By Sherwood Ross
Condoleeza Rice shocked the world when she rejected calls for an immediate cease-fire after Israel invaded Lebanon. But her stalling may have been to give Israel the time it needed to wind up its bombing campaign against Hezbollah.
According to an article in The New Yorker, which is setting records for its brilliant coverage of the Middle East, CheneyBush believed a successful Israeli aerial attack on Hezbollah's underground command-and-control centers could "serve as a prelude to a potential American preemptive attack to destroy Iran's nuclear installations, some of which are also buried deep underground." Investigative reporter Seymour Hersh said Cheney reportedly was enthusiastic about the chance to learn from Israel's attack.
So maybe President Bush let on more than he knew when he said the conflict represented "a moment of opportunity." Indeed, the Pentagon expedited the shipment of bombs and fuel for the Israeli warplanes. The scheme was "the mirror image of what the United States has been planning for Iran," a former senior intelligence official told Hersh.
Israel believed by targeting Lebanon's infrastructure, such as highways, fuel depots, bridges, and the Beirut airport, it could get Lebanon's Christian and Sunni populations to turn on Hezbollah, Hersh wrote. But the bombing only united the Lebanese against Israel.
Even though it has strongly denied it, the White House was "closely involved" in the planning of Israel's invasion planning that started well before Hezbollah captured two Israeli soldiers last July 12th.
In fact, the U.S. told Israel it would be better to attack sooner than later so that the Pentagon would have more time to learn from Israel's tactics to aid its own contemplated assault against Iran before President Bush departed in January, 2009, Hersh noted.
As far back as last Spring, "under pressure from the White House to develop a war plan for a decisive strike against Iran's nuclear facilities," ranking U.S. Air Force officials met with their Israeli counterparts. What's more, early last summer, before Hezbollah crossed into Israel to capture the two soldiers, Hersh wrote, several Israeli officials made separate visits to Washington "to get a green light for the bombing operation and to find out how much the United States would bear."
A consultant to the U.S. government stated, "Israel began with Cheney. It wanted to be sure that it had his support and the support of his office and the Middle East desk of the
National Security Council," Hersh wrote. The Israelis outlined a major bombing campaign to start after the next Hezbollah provocation.
"The Israelis told us it would be a cheap war with many benefits," a U.S. government consultant with close ties to Israel told Hersh. "Why oppose it? We'll be able to hunt down and bomb missiles, tunnels, and bunkers from the air. It would be a demo for Iran."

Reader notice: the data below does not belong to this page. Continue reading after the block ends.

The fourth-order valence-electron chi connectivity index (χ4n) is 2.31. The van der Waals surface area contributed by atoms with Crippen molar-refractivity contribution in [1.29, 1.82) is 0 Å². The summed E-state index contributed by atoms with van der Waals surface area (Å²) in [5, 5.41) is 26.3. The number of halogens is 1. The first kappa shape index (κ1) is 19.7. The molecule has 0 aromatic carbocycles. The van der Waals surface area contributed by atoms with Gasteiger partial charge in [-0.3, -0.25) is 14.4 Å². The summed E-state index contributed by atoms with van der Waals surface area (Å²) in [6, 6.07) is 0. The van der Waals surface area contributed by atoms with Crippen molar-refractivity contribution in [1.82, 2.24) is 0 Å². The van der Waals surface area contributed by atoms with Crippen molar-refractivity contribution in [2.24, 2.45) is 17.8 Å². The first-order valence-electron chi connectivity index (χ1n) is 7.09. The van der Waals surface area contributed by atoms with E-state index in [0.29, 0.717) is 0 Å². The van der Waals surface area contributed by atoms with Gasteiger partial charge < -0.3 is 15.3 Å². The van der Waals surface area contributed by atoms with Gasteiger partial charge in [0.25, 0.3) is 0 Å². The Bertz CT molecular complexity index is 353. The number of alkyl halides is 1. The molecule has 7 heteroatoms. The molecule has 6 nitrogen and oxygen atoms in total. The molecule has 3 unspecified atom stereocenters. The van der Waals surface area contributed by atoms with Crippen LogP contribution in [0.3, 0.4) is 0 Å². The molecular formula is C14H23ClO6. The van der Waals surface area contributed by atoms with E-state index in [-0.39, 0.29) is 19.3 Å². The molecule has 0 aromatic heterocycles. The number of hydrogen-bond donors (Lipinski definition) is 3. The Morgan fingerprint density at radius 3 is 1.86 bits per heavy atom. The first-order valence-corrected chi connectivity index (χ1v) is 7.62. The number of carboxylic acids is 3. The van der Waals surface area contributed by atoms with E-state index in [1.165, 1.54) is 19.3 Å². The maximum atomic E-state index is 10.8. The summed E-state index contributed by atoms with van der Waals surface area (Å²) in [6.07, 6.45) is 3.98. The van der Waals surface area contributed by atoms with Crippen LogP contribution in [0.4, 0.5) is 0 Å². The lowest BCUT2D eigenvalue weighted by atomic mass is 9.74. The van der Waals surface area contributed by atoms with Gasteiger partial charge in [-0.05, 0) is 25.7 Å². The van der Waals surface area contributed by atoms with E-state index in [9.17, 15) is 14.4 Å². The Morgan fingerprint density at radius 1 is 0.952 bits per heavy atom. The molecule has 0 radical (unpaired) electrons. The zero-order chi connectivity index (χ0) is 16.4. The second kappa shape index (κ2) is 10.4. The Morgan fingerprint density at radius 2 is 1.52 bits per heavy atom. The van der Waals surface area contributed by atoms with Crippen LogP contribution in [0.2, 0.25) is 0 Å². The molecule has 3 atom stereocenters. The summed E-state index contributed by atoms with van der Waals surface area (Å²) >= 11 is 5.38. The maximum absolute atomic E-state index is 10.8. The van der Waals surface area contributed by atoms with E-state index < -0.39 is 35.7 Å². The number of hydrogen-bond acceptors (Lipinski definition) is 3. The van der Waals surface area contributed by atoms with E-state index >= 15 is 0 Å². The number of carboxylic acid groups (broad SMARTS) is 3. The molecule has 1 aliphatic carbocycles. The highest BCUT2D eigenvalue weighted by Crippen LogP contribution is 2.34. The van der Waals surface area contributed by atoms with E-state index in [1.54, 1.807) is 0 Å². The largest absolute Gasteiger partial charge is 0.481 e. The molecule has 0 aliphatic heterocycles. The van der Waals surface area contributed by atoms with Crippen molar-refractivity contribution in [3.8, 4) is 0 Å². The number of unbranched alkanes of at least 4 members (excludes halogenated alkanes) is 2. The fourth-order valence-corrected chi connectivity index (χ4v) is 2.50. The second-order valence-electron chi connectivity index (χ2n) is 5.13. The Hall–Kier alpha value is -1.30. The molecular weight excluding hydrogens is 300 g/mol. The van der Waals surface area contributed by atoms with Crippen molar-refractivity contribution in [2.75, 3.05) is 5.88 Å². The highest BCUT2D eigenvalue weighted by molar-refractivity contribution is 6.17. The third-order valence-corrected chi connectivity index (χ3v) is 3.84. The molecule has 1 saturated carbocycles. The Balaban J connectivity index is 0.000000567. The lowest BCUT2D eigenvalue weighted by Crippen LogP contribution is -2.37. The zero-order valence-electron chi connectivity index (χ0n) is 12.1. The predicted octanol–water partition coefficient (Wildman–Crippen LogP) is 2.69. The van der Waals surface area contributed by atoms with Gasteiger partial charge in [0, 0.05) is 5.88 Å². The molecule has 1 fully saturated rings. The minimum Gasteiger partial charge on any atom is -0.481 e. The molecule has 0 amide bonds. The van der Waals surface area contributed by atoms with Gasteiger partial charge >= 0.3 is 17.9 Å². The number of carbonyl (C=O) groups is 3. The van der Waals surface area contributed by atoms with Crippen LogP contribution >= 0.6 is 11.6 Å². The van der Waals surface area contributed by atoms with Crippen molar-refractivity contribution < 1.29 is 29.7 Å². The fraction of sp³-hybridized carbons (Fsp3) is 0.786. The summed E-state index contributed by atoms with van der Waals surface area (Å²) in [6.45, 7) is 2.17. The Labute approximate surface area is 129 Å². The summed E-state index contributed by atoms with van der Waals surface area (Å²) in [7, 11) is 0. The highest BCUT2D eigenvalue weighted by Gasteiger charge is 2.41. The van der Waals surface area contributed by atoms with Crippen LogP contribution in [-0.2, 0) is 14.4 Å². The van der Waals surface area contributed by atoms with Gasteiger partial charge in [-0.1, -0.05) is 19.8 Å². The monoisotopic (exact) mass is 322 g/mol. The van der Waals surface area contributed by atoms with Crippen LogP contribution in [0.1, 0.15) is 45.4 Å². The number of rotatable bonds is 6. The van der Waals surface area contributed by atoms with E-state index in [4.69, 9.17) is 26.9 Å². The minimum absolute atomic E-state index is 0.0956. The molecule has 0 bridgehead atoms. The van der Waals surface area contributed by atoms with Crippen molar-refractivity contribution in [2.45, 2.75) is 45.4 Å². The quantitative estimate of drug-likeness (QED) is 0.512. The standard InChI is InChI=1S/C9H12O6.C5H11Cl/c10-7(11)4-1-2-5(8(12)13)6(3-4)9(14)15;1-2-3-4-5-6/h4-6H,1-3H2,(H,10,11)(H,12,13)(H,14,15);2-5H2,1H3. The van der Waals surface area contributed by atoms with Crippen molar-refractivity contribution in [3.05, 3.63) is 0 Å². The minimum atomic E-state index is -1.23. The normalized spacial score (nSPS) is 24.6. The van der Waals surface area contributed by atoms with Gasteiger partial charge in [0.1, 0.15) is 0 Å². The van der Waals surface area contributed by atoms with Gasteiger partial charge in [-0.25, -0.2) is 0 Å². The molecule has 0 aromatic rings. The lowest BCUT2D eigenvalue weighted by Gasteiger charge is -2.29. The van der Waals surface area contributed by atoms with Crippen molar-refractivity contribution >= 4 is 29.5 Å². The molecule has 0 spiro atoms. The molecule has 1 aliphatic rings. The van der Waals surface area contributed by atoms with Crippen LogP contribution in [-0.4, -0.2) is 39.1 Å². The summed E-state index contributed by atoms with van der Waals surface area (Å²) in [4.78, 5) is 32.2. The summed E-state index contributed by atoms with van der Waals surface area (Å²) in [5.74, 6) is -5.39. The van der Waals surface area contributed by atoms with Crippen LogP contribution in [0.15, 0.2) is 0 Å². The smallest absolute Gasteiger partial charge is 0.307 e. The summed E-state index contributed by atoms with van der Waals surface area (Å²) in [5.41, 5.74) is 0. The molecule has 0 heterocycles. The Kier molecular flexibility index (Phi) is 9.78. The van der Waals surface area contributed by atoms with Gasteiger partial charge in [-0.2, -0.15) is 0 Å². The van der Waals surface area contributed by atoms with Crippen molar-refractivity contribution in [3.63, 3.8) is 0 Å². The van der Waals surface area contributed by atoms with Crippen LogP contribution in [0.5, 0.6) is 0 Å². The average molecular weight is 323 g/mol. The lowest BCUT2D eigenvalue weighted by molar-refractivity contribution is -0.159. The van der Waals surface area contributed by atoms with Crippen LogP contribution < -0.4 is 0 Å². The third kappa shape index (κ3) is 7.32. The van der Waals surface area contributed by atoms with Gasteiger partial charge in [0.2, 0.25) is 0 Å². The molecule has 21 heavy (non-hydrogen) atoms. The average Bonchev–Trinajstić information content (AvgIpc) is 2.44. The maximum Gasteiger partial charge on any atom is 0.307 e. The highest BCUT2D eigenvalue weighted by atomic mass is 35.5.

"The long-term Administration goal was to help set up a Sunni Arab coalition --- including countries like Saudi Arabia, Jordan, and Egypt --- that would join the United States and Europe to pressure the ruling Shiite mullahs in Iran," Hersh wrote. "But the thought behind that plan was that Israel would defeat Hezbollah, not lose to it," a consultant with close ties to Israel said.
One Middle East expert told Hersh that Hezbollah's military showing "is a massive setback for those in the White House who want to use force in Iran. And those who argue that the bombing will create internal dissent and revolt in Iran are also set back."
U.S. Army, Navy, and Marine Corps leaders have been arguing a like aerial assault against Iran will not work. They claim it will lead to sending in ground forces, just as the Israelis were forced to do in Lebanon. Richard Armitage, deputy Secretary of State during Bush's first term, told Hersh:
"If the most dominant military force in the region --- the Israel Defense Forces --- can't pacify a country like Lebanon, with a population of four million, you should think carefully about taking that template to Iran, with strategic depth and a population of seventy million."
"Strategic bombing has been a failed military concept for 90 years, and yet air forces all over the world keep on doing it," observed John Arquilla, a defense analyst at the Naval Postgraduate School.
"The warfare of today is not mass on mass," he added. "You have to hunt like a network to defeat a network. Israel focused on bombing against Hezbollah, and, when that did not work, it became more aggressive on the ground. The definition of insanity is continuing to do the same thing and expecting a different result."
President Bush's thrashing by the voters November 7th might curb his appetite for bombing Iran. Or it might inspire this vindictive individual "to show them all" by attacking before he leaves office or gets booted out.
To prevent Bush-Cheney from launching yet another aggression is an urgent reason to impeach this Dangerous Duo now. If it defies belief Bush will trigger another war when he is in the deep doo-doo up to his lying lips in Iraq, recall Hitler invaded the Soviet Union while the British bulldog had its teeth clinging to the seat of his pants.
(Reach the author at firstname.lastname@example.org)